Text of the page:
Saying “I don’t know how to meditate” is akin to saying I don’t know how to watch a sunset. If we look at a sunset with a scientist, s/he may be able explain to us how the refraction and scattering of light is creating the breathtaking display in front of us. Yet all this does is add thoughts into our mind to superimpose upon our experience of the beauty of the sunset. This knowledge actually detracts from our experience. The more empty the mind is when watching the sunset, the more we are in communion with it. In Zen, this is called “beginner’s mind.” If we are preoccupied with worries, although we may be physically present, we will not truly be there to experience the majesty of the sunset. Likewise, if we are comparing the sunset with others that we have seen in the past, some of our attention is being pulled from the present moment. When one is truly watching the sun go down, s/he IS the sunset and there is no “me” there watching it. It is the same with meditation. All we are doing in meditation is looking at reality without judging, resisting or commenting. In doing this, the sense of a separate self disappears, and all that remains is awareness.
So, now you may be saying, “Great, that sounds good. So, how do I meditate?” LOL. I could answer by saying, “Don’t do anything, just be.” But that’s a really annoying and sanctimonious answer. Having a framework for establishing a meditation practice is valuable, and resources for this abound.
But, let’s return to the question “How do I do it?” Although to ask this is quite reasonable, the question itself stems from a misunderstanding of what meditation is. The notion that there is anything to “do” in meditation betrays within us a deep seated distrust in ourselves and, by extension, in the fabric of reality. We feel a compulsive need to manipulate our reality because we fear that we are not safe to simply be as we are, as if we would vanish if we stopped striving. Ironically, in a sense, we do vanish when we stop striving, or rather the false sense of self vanishes. When we feel safe, we don’t feel any need to try to change anything. So, one portal into meditation could be to ask the question, “What does it feel like to completely trust this moment and everything contained within it?” By meditating deeply on this question, we may arrive at the realization that peace is available to us at any moment, independent of circumstances.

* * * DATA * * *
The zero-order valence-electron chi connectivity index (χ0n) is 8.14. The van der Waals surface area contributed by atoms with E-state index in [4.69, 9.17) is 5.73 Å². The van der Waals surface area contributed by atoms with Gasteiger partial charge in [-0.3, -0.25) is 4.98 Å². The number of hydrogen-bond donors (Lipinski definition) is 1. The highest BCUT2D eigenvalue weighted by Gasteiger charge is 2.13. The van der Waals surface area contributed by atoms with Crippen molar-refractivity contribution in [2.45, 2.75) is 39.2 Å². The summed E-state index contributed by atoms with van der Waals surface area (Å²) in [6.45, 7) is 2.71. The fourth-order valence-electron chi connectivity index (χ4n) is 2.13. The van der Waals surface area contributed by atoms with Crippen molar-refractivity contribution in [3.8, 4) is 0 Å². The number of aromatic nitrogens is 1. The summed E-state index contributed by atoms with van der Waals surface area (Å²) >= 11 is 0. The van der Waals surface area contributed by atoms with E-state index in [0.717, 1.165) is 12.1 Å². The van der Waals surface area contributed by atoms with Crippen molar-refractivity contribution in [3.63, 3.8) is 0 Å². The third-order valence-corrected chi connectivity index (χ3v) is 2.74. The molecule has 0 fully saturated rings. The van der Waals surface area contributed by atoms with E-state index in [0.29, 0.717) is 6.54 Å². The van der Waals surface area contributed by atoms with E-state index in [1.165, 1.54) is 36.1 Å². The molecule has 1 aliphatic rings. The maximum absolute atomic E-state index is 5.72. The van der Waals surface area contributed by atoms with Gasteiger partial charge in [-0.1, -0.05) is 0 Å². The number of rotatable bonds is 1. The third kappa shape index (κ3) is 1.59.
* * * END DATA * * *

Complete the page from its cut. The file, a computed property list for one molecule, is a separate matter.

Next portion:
As I touched upon earlier, I am not condemning the use of a method to establish a meditation practice. A framework is of immense value. However, as is illustrated by Buddha’s raft parable, clinging to the meditation theory or tradition after it has served its function perpetuates illusion. We use the raft to cross the river, but don’t need to carry it once we have arrived at the other side. When I first heard this story, I believed that if I meditated diligently, a time would come when I would have crossed the river, and I could let go of the teachings once and for all in a blaze of glory. After over twenty years of practicing, I am coming to understand that I get into the raft each time I sit on the meditation cushion. On occasion, I leave the raft behind, but it is always there for me to use as needed.
Ultimately, we must each find our own answer to the question of how to meditate. We can follow various paths, but the price of admission into true meditation is invariably the same: a willingness to surrender all attempts at control coupled with an earnest curiosity. When we let go of our beliefs about what is true, only then can we experience truth directly. We are the truth, and this is the birthplace of spirituality.